SAL7 - Safeguarding The Edges!

Dear Ruthanna,


This is the sixth in the series of emails based on Ruth Grihalva's April Power Point presentation to the String-A-Long Quilt Guild in Porter County Indiana. The title was "Piecing Hints, Tips & Longarming Issues."

Her comments are based on our experience with over 10,000 longarmed quilts in our 20 year history. Additionally, Ruth has published over 160 patterns, three books, and two tools under the nom de plume of "Raggedy Ruth Designs."

However, these newsletters are written by me, her husband. I am writing these from Ruth's presentation notes. Nonetheless, I will be sprinkling my ideas in also.

SAL7 - Safeguarding The Edges!

Quilting is not sewing! In sewing you are always back-tacking and/or tying-off when you sew. It appears that there are quite a few quilters who do not back-tack and/or tie-off to safe-guard the integrity of the seams. Even quilting patterns don't tell you to back-tack or tie-off to safeguard the seams. However, at juried events, back-tacking and tie-offs may cost you points.

So what gives? The back-tacking and tie-offs that I will be discussing, as you can see on the illustrations in this newsletter, are placed so that they are hidden within the seams or binding. That way you have safeguarded seams and no visible back-tacking and tie-offs.

Even when they do back-tack / tie-off, in the process of trimming the quilt top for longarming and sharing, these safe-guards are often cut off from the quilt top. This leaves the seams' stitching weak or vulnerable to being pulled open.

No one purposefully pulls open the seams on the edges thereby creating fullness. They unknowingly do it to share their art with their friends, or the quilt club, or the quilt guild - even the"Show & Tell" portions of meeting are a culprit. Furthermore, you have most likely done it yourself!

You see, when you hold up your unquilted quilt top, a large amount of force is placed on those now, unprotected, edge-seams. They can now unravel under the pressure. Additionally, quilt tops brought in for longarming quite often have loose threads that need to be removed. Pets also love the quilt tops and get their hair all over them.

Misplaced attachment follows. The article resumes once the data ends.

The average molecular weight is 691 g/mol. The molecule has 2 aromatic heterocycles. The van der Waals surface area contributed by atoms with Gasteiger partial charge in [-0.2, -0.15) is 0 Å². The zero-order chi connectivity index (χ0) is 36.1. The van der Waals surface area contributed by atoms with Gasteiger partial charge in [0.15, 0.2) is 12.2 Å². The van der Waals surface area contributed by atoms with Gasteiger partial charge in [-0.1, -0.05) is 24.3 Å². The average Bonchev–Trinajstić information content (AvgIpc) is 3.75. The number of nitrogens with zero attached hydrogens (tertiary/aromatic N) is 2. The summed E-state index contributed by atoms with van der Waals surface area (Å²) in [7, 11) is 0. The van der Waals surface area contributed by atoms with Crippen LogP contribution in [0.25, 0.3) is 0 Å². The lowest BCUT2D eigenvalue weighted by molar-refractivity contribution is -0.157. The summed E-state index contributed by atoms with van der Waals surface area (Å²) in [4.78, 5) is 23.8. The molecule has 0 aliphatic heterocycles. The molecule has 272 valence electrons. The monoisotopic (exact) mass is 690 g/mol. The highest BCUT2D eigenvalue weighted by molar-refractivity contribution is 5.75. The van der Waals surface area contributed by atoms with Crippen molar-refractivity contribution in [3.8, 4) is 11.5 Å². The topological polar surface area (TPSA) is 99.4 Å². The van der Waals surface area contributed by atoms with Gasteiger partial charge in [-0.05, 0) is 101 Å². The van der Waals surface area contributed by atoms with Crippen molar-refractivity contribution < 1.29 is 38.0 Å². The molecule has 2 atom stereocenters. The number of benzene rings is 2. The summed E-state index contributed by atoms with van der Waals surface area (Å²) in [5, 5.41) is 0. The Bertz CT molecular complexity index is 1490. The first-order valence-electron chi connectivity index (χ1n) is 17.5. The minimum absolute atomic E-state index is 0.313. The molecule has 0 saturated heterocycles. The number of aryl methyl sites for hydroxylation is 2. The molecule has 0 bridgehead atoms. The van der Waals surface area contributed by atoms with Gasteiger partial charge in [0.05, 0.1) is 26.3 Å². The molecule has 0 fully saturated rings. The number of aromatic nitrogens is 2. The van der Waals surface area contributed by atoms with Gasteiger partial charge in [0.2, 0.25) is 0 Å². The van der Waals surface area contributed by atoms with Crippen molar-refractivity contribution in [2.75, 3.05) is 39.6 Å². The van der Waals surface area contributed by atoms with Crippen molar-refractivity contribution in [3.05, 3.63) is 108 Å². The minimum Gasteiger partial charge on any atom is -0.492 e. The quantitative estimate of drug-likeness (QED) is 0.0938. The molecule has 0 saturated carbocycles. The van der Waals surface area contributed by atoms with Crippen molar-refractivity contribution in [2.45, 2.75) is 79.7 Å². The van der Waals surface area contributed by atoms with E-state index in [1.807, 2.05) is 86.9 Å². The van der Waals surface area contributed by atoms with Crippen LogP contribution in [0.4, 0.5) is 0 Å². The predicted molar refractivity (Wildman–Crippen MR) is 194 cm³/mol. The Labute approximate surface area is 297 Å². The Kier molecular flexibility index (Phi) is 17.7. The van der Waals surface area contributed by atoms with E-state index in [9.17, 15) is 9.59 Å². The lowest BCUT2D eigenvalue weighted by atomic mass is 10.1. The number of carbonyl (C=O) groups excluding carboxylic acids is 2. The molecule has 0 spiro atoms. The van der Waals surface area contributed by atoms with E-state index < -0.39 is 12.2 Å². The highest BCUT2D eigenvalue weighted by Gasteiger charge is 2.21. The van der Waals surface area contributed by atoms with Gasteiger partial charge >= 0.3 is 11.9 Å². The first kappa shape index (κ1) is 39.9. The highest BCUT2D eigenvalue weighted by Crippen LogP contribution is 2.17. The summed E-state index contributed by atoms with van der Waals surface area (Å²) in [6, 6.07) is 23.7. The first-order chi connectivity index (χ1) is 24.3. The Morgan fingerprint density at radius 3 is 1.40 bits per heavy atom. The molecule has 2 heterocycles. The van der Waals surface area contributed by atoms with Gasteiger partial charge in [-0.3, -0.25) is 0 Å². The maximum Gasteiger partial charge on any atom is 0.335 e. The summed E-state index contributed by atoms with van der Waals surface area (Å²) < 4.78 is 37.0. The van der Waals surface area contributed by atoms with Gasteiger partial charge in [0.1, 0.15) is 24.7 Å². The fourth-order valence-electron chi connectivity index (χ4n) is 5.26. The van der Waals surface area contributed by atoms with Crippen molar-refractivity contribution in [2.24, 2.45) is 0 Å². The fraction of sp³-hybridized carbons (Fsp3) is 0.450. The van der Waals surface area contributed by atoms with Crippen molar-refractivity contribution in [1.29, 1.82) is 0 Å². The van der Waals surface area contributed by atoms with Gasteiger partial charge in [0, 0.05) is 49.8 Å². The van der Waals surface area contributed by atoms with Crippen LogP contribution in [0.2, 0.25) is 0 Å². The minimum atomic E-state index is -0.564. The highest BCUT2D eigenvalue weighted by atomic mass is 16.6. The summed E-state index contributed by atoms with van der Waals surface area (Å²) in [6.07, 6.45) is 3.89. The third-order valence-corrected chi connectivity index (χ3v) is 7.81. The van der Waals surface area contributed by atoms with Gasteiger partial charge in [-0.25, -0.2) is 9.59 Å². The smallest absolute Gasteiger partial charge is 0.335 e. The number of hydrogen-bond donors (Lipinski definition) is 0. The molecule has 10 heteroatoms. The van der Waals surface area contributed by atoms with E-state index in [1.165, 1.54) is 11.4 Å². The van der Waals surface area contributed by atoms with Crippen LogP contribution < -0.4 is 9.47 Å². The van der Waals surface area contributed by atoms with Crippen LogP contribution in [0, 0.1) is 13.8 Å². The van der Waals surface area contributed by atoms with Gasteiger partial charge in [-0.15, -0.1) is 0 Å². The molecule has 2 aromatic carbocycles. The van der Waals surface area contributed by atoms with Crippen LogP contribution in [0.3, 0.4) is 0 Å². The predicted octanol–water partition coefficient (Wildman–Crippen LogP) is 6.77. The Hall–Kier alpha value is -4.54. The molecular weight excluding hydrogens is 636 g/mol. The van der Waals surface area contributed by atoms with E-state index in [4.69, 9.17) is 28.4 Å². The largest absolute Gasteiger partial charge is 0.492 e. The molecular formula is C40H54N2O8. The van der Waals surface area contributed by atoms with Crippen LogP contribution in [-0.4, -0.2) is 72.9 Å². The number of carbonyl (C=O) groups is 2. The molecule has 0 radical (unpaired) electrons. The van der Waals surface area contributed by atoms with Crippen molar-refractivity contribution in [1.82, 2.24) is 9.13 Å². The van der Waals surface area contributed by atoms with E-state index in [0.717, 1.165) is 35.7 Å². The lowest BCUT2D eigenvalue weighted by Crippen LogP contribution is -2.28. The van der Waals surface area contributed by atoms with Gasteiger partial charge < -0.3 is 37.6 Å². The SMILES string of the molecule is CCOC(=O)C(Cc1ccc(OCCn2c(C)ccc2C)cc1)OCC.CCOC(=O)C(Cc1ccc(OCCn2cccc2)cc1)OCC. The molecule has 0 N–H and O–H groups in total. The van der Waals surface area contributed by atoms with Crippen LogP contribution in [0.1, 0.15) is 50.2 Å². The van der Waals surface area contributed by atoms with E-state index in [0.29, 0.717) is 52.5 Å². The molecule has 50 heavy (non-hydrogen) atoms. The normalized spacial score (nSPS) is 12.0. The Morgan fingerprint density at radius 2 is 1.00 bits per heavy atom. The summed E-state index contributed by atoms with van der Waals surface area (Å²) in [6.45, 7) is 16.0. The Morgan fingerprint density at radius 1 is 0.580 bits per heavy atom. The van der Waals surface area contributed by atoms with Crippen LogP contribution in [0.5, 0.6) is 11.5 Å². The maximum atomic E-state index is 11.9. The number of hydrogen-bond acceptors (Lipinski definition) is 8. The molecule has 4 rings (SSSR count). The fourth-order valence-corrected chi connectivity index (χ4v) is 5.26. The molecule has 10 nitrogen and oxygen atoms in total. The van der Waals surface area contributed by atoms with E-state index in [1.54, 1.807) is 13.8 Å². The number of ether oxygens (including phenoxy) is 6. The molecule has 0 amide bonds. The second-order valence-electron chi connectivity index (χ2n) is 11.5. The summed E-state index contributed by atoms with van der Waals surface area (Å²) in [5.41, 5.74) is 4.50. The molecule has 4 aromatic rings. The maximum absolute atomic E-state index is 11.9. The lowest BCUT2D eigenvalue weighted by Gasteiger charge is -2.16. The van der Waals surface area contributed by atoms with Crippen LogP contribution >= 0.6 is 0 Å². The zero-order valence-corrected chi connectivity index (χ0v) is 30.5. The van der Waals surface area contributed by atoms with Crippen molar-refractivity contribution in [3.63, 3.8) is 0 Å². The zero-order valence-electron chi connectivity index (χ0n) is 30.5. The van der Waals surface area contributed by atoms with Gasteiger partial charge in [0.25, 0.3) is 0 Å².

What comes next? Well, usually one picks at the threads to remove them. Pulling on one of the threads of an open seam, like that above, just makes matters even worse and opens the seam even more.

The solution is not to make really long back-tacks that cannot be trimmed off. The solution is "securing the edge seams." "Well, OK, but that doesn't say anything about what one does to secure the edge seams," you say.

In the table runner, to the right [#15], there are four circles. These circles highlight where the seams meet the edges. If you inspect those edge seams closely you will see stitching that is parallel to the edge. That stitching is about 1/8" in from the sides. It also crosses the seam to attach to both sides of fabric. I call that anchoring or securing the seam.

There can end up being numerous seams that go to the edge and need to be addressed. The one above, is the minimum. But, other quilts may have more seams that intersect the edge.

The quilt on the right [#17] is a good example. Note how each of the seam intersections is stitched 1/8" from the edge. This example emphasizes that concept because each intersection with the edge is, in fact, accomplished by two seams meeting at a point. The stitching is beyond the point so that it will be hidden in the seam allowance.

This also brings up a good point in that this technique can be used when creating blocks for assembly.

Sometimes edge-seams can go "nuts," as in the case of piano key borders. In this case, simply sew your support stitching 1/8" from the edge, completely around the entire quilt.

Ah, "piano key borders" brings up an entirely new subject...for next time.

What's Next?

The newsletter prefixed "SAL8" will be on "Full Piano Key Borders"! See you then!

If you would like to have Ruth give a presentation or workgroup to your organization, please let me know by email to [with your complete contact information, please] or by phone at 567.208.3572, my mobile.

Al Fin

I trust that this was of assistance or interest. If you have any questions that need to be answered, on this or other longarming or quilting topics, then please write to me at or call 219.255.8085.

Thank you for your time and interest.
May The Lord Richly Bless You!
Rick & Ruth Grihalva
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